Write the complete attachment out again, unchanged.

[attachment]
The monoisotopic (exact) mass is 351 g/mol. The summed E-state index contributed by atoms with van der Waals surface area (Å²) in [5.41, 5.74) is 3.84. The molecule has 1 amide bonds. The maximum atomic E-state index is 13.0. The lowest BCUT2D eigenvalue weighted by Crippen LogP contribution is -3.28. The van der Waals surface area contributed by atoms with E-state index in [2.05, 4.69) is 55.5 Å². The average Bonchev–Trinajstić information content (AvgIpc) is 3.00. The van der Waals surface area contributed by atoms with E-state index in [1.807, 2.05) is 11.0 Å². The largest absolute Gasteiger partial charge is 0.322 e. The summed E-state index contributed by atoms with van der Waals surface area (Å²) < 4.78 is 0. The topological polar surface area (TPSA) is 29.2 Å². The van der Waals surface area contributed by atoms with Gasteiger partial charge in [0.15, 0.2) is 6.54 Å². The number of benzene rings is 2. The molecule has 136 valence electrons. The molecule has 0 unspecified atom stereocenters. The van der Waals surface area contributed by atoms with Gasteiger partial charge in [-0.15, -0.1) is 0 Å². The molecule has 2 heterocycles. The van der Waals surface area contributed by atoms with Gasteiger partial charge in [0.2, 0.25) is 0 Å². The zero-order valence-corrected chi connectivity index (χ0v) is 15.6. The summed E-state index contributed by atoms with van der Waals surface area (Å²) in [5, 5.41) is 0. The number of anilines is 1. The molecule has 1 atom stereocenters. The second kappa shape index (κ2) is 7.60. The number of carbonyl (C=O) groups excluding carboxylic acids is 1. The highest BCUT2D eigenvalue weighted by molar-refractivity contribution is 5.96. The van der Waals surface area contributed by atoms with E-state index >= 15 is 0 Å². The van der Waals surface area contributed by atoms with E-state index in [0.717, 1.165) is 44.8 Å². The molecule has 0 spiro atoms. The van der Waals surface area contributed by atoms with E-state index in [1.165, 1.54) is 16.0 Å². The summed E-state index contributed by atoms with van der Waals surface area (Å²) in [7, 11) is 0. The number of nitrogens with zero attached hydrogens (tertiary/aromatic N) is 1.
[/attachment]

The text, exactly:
The monoisotopic (exact) mass is 351 g/mol. The summed E-state index contributed by atoms with van der Waals surface area (Å²) in [5.41, 5.74) is 3.84. The molecule has 1 amide bonds. The maximum atomic E-state index is 13.0. The lowest BCUT2D eigenvalue weighted by Crippen LogP contribution is -3.28. The van der Waals surface area contributed by atoms with E-state index in [2.05, 4.69) is 55.5 Å². The average Bonchev–Trinajstić information content (AvgIpc) is 3.00. The van der Waals surface area contributed by atoms with E-state index in [1.807, 2.05) is 11.0 Å². The largest absolute Gasteiger partial charge is 0.322 e. The summed E-state index contributed by atoms with van der Waals surface area (Å²) < 4.78 is 0. The topological polar surface area (TPSA) is 29.2 Å². The van der Waals surface area contributed by atoms with Gasteiger partial charge in [0.15, 0.2) is 6.54 Å². The number of benzene rings is 2. The molecule has 136 valence electrons. The molecule has 0 unspecified atom stereocenters. The van der Waals surface area contributed by atoms with Gasteiger partial charge in [-0.15, -0.1) is 0 Å². The molecule has 2 heterocycles. The van der Waals surface area contributed by atoms with Gasteiger partial charge in [0.2, 0.25) is 0 Å². The zero-order valence-corrected chi connectivity index (χ0v) is 15.6. The summed E-state index contributed by atoms with van der Waals surface area (Å²) in [5, 5.41) is 0. The number of anilines is 1. The molecule has 1 atom stereocenters. The second kappa shape index (κ2) is 7.60. The number of carbonyl (C=O) groups excluding carboxylic acids is 1. The highest BCUT2D eigenvalue weighted by molar-refractivity contribution is 5.96. The van der Waals surface area contributed by atoms with E-state index >= 15 is 0 Å². The van der Waals surface area contributed by atoms with E-state index in [0.717, 1.165) is 44.8 Å². The molecule has 0 spiro atoms. The van der Waals surface area contributed by atoms with E-state index in [1.165, 1.54) is 16.0 Å². The summed E-state index contributed by atoms with van der Waals surface area (Å²) in [7, 11) is 0. The number of nitrogens with zero attached hydrogens (tertiary/aromatic N) is 1.